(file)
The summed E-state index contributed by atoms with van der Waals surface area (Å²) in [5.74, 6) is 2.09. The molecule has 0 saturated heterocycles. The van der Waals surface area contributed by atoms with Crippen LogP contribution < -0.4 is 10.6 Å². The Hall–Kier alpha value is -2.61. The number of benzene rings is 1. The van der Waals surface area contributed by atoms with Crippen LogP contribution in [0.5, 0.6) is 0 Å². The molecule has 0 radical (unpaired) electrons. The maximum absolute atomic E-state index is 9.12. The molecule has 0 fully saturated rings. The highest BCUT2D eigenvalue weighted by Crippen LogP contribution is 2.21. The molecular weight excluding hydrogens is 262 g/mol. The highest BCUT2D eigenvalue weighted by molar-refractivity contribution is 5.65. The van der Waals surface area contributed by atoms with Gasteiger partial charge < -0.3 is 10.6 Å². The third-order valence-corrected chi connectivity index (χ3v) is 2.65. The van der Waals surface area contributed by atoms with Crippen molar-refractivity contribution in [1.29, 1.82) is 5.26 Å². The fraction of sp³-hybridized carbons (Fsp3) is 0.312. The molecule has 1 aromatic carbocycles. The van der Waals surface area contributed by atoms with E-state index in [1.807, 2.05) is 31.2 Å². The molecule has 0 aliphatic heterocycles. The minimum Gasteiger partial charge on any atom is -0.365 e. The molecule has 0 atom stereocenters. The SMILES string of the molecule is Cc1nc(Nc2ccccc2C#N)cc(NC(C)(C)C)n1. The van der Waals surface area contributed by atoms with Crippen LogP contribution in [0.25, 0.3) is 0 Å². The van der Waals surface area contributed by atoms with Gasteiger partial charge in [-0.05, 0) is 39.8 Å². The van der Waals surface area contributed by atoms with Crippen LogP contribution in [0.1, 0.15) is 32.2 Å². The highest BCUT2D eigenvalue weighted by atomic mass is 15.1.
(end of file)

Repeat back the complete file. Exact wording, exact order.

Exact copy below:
The summed E-state index contributed by atoms with van der Waals surface area (Å²) in [5.74, 6) is 2.09. The molecule has 0 saturated heterocycles. The van der Waals surface area contributed by atoms with Crippen LogP contribution < -0.4 is 10.6 Å². The Hall–Kier alpha value is -2.61. The number of benzene rings is 1. The van der Waals surface area contributed by atoms with Crippen LogP contribution in [0.5, 0.6) is 0 Å². The molecule has 0 radical (unpaired) electrons. The maximum absolute atomic E-state index is 9.12. The molecule has 0 fully saturated rings. The highest BCUT2D eigenvalue weighted by Crippen LogP contribution is 2.21. The molecular weight excluding hydrogens is 262 g/mol. The highest BCUT2D eigenvalue weighted by molar-refractivity contribution is 5.65. The van der Waals surface area contributed by atoms with Gasteiger partial charge < -0.3 is 10.6 Å². The third-order valence-corrected chi connectivity index (χ3v) is 2.65. The van der Waals surface area contributed by atoms with Crippen molar-refractivity contribution in [1.29, 1.82) is 5.26 Å². The fraction of sp³-hybridized carbons (Fsp3) is 0.312. The molecule has 1 aromatic carbocycles. The van der Waals surface area contributed by atoms with E-state index in [1.807, 2.05) is 31.2 Å². The molecule has 0 aliphatic heterocycles. The minimum Gasteiger partial charge on any atom is -0.365 e. The molecule has 0 atom stereocenters. The SMILES string of the molecule is Cc1nc(Nc2ccccc2C#N)cc(NC(C)(C)C)n1. The van der Waals surface area contributed by atoms with Crippen LogP contribution in [0.25, 0.3) is 0 Å². The van der Waals surface area contributed by atoms with Gasteiger partial charge in [-0.05, 0) is 39.8 Å². The van der Waals surface area contributed by atoms with Crippen LogP contribution in [0.1, 0.15) is 32.2 Å². The highest BCUT2D eigenvalue weighted by atomic mass is 15.1.